survival instruction in winter navigation

Beat the winter chills with tested survival skills

With the temperatures plummeting we should consider making some changes to our equipment choice and preparing ourselves to brace against some more demanding conditions. 

As we know our survival in the short term is all about the importance of our medical needs and maintaining core body temperature with hydration following closely. 

So what are my considerations when preparing myself and my kit for a day in the hills and woods in winter?

Firstly, I make sure I am wearing suitable clothing for the conditions that I may encounter. I’ll always check the forecast, however, I will always plan for rain. It is the UK after all! 

Below is a list of my clothing- 

On my body – Cap, Buff/neck gaiter, baselayer (wool/synthetic) wool shirt or jumper, synthetic underwear, poly cotton trousers with plenty of pockets, wool socks, leather boots.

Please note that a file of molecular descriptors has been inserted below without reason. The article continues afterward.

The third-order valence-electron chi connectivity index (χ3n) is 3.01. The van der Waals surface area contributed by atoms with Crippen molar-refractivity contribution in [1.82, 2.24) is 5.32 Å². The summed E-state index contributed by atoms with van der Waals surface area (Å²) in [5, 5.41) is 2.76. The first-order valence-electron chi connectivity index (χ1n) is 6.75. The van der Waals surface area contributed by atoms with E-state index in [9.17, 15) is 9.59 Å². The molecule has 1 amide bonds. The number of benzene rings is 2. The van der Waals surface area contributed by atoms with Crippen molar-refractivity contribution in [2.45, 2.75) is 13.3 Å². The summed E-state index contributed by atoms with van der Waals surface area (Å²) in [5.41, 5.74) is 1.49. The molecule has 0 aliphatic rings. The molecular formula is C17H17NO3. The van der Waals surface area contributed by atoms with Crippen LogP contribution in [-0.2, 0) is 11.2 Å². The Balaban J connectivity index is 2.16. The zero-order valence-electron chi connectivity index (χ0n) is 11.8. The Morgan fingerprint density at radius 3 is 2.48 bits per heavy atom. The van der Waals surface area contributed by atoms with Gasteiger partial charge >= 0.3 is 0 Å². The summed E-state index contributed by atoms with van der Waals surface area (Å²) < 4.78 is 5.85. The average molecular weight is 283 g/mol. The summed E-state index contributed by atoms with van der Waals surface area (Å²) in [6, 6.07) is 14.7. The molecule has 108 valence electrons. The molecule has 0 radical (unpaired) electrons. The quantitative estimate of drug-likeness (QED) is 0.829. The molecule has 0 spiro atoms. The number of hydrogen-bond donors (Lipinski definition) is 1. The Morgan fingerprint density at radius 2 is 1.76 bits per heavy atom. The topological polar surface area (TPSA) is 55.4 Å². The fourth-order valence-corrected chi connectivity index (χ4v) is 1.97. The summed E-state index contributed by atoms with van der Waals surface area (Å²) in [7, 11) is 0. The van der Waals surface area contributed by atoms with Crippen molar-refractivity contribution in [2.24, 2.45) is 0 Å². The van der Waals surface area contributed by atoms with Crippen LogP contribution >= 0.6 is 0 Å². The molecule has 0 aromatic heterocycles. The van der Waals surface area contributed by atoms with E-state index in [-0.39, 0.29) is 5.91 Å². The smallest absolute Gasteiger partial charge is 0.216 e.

In my pack – Synthetic gilet, wool jacket or synthetic down jacket, full set of waterproofs, gloves x2, wool hat, silk scarf (sleeping bag liner), spare socks and base layer. 

You will notice that I wear NOTHING COTTON. Cotton when wet is a fast track to hypothermia. It will chill us rapidly due to evaporative cooling and has no place outdoors. 

I also make sure that my pack is large enough to house all my layers. This way I can organise myself and thermo regulate easily. If we sweat, we get wet, if we get wet, we get cold. 

I can now layer up and layer down when exerting myself. I can also strip wet layers and swap out for dry kit. This is incredibly important. I can also put all my layers on when static and remain warm enough to see myself through an unplanned night in the woods.

Sleeping bags are great for a planned night, however, I am just not willing to carry one in case of emergency. You can’t walk out slowly with an injury while wearing a sleeping bag but you can in a down jacket.

Wool vs Synthetic